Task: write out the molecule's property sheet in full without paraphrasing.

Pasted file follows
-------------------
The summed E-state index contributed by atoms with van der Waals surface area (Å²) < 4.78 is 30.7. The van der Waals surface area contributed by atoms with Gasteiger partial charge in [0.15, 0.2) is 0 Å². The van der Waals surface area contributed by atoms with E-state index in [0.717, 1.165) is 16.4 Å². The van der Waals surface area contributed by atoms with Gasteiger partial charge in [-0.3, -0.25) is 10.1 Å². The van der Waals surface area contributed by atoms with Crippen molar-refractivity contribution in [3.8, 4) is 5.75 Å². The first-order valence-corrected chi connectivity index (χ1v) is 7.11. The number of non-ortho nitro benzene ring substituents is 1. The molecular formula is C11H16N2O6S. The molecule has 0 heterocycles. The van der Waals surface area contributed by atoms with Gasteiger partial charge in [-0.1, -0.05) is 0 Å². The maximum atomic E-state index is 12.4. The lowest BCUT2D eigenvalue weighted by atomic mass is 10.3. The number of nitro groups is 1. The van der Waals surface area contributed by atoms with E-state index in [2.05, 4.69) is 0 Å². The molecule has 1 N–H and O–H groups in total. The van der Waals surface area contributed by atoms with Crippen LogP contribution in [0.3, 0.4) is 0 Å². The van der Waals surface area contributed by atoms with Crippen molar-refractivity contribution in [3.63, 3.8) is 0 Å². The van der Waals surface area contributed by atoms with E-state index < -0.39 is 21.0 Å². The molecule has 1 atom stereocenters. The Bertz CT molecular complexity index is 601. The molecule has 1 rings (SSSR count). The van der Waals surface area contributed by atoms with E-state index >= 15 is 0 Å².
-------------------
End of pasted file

The summed E-state index contributed by atoms with van der Waals surface area (Å²) < 4.78 is 30.7. The van der Waals surface area contributed by atoms with Gasteiger partial charge in [0.15, 0.2) is 0 Å². The van der Waals surface area contributed by atoms with E-state index in [0.717, 1.165) is 16.4 Å². The van der Waals surface area contributed by atoms with Gasteiger partial charge in [-0.3, -0.25) is 10.1 Å². The van der Waals surface area contributed by atoms with Crippen molar-refractivity contribution in [3.8, 4) is 5.75 Å². The first-order valence-corrected chi connectivity index (χ1v) is 7.11. The number of non-ortho nitro benzene ring substituents is 1. The molecular formula is C11H16N2O6S. The molecule has 0 heterocycles. The van der Waals surface area contributed by atoms with Gasteiger partial charge in [-0.1, -0.05) is 0 Å². The maximum atomic E-state index is 12.4. The lowest BCUT2D eigenvalue weighted by atomic mass is 10.3. The number of nitro groups is 1. The van der Waals surface area contributed by atoms with E-state index in [2.05, 4.69) is 0 Å². The molecule has 1 N–H and O–H groups in total. The van der Waals surface area contributed by atoms with Crippen LogP contribution in [0.3, 0.4) is 0 Å². The van der Waals surface area contributed by atoms with Crippen molar-refractivity contribution in [3.63, 3.8) is 0 Å². The van der Waals surface area contributed by atoms with E-state index < -0.39 is 21.0 Å². The molecule has 1 atom stereocenters. The Bertz CT molecular complexity index is 601. The molecule has 1 rings (SSSR count). The van der Waals surface area contributed by atoms with E-state index >= 15 is 0 Å².